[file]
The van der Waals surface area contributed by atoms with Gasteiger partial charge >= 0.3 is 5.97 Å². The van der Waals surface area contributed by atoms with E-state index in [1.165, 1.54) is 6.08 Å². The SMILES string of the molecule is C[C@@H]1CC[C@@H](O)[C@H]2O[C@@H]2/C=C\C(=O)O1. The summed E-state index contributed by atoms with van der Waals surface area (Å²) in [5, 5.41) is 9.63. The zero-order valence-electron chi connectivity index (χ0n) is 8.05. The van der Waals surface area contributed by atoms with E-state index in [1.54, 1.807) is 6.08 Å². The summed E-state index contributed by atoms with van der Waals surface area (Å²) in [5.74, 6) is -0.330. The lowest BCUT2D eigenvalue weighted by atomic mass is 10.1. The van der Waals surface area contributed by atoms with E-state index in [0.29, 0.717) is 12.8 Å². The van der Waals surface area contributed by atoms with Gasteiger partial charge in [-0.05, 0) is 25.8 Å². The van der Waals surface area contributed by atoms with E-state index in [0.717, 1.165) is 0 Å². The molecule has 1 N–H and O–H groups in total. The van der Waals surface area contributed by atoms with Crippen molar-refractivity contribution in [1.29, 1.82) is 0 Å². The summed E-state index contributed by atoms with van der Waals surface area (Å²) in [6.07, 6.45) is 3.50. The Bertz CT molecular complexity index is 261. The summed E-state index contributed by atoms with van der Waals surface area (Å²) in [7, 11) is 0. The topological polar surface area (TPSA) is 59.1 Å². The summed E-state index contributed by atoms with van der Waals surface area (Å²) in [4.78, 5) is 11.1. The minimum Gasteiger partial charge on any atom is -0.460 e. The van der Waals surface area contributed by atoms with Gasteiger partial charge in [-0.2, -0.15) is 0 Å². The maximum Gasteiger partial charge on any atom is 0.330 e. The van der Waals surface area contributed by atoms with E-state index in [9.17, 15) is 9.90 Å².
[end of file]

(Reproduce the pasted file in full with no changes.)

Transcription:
The van der Waals surface area contributed by atoms with Gasteiger partial charge >= 0.3 is 5.97 Å². The van der Waals surface area contributed by atoms with E-state index in [1.165, 1.54) is 6.08 Å². The SMILES string of the molecule is C[C@@H]1CC[C@@H](O)[C@H]2O[C@@H]2/C=C\C(=O)O1. The summed E-state index contributed by atoms with van der Waals surface area (Å²) in [5, 5.41) is 9.63. The zero-order valence-electron chi connectivity index (χ0n) is 8.05. The van der Waals surface area contributed by atoms with E-state index in [1.54, 1.807) is 6.08 Å². The summed E-state index contributed by atoms with van der Waals surface area (Å²) in [5.74, 6) is -0.330. The lowest BCUT2D eigenvalue weighted by atomic mass is 10.1. The van der Waals surface area contributed by atoms with E-state index in [0.29, 0.717) is 12.8 Å². The van der Waals surface area contributed by atoms with Gasteiger partial charge in [-0.05, 0) is 25.8 Å². The van der Waals surface area contributed by atoms with E-state index in [0.717, 1.165) is 0 Å². The molecule has 1 N–H and O–H groups in total. The van der Waals surface area contributed by atoms with Crippen molar-refractivity contribution in [1.29, 1.82) is 0 Å². The summed E-state index contributed by atoms with van der Waals surface area (Å²) in [6.07, 6.45) is 3.50. The Bertz CT molecular complexity index is 261. The summed E-state index contributed by atoms with van der Waals surface area (Å²) in [7, 11) is 0. The topological polar surface area (TPSA) is 59.1 Å². The summed E-state index contributed by atoms with van der Waals surface area (Å²) in [4.78, 5) is 11.1. The minimum Gasteiger partial charge on any atom is -0.460 e. The van der Waals surface area contributed by atoms with Gasteiger partial charge in [-0.2, -0.15) is 0 Å². The maximum Gasteiger partial charge on any atom is 0.330 e. The van der Waals surface area contributed by atoms with E-state index in [9.17, 15) is 9.90 Å².